Seeing Hogan return to the spotlight to face the top star of a new generation had the kind of electricity WWE dreams of creating.

Merging old with new is moving, exciting and special. WWE is fully aware of that. That's why many of the matches rumored to be discussed for WrestleMania XXX rely on nostalgia's power.

Per PWInsider, via WrestleZone.com, WWE is hoping for Michaels to come out of retirement and wants him to be in "a singles match against Daniel Bryan at WrestleMania." Hogan's name has been talked about, per PWInsider, via WrestleZone.com, as being part of potential bouts at that event involving John Cena, Piper and perhaps The Real Americans. 

It doesn't matter that Goldberg is 47 years old or hasn't been part of the company for a decade. Some fans still hold out hope that he'll be in the ring for WrestleMania.

Steve Austin vs. CM Punk will remain a match many fans hope for. It's another case of two eras colliding, one where the excitement level would surpass any match with Punk and one of his peers.

Would Piper, Hogan, Austin or Goldberg be able to put on a better match than the top current stars? Not likely.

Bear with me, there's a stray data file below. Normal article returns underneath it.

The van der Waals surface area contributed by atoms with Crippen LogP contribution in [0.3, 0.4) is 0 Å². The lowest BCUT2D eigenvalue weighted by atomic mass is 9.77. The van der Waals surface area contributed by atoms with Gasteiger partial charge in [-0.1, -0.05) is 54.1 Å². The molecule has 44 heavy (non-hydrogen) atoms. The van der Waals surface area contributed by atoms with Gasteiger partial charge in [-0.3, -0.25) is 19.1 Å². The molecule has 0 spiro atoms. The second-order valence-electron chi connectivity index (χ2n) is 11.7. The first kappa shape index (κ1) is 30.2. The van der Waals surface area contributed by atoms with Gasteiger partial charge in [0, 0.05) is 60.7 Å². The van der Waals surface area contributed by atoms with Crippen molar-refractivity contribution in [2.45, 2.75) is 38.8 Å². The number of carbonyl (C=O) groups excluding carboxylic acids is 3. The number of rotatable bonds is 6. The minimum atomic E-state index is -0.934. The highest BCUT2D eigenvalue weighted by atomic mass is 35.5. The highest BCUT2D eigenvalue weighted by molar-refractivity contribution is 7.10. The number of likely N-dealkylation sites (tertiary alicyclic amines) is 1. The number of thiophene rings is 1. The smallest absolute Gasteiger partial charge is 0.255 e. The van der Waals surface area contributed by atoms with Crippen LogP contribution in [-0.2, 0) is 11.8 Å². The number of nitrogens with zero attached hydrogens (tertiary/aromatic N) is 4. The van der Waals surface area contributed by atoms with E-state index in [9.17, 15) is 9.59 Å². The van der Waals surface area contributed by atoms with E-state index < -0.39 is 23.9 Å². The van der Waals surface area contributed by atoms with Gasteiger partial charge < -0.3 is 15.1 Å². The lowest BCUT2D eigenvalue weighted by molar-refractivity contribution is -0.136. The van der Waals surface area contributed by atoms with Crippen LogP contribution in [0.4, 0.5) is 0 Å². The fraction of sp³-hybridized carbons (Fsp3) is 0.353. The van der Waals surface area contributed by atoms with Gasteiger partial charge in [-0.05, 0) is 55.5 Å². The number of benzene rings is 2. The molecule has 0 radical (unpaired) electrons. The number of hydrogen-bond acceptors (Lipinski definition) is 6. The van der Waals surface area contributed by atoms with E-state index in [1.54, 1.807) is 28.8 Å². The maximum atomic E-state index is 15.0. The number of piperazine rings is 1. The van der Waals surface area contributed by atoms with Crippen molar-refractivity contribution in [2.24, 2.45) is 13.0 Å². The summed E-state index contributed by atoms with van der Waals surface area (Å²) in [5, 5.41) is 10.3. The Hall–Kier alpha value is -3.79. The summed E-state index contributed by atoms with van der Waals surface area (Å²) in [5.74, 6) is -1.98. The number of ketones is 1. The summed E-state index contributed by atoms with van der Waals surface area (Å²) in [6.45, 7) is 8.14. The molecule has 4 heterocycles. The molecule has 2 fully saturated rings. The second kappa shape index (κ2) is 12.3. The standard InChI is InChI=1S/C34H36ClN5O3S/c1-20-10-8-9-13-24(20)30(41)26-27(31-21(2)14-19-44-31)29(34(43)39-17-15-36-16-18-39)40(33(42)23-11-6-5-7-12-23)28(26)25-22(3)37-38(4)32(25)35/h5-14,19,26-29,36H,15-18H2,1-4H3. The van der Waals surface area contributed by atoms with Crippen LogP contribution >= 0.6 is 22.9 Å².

Age and an accumulation of injuries has a way of making even legends underwhelm.

Vince McMahon and company will always leave the door open for marquee names like these, though, regardless of how long ago their prime was. It doesn't matter that Austin vs. Punk or Cena vs. Hogan promises to be less thrilling than we had always imagined.

The fantasy is almost always better than reality, but fantasies persist.

Trotting out heroes from the past will always have a place in WWE's spectacle. That place is set to expand in a major way.


The Network Satiates

Come Feb. 24, WWE fans will have the past available to them 24/7.

Once the WWE Network launches, its subscribers will be able to make themselves sick with nostalgia. The streaming service will carry every WWE, WCW and ECW pay-per-view ever produced.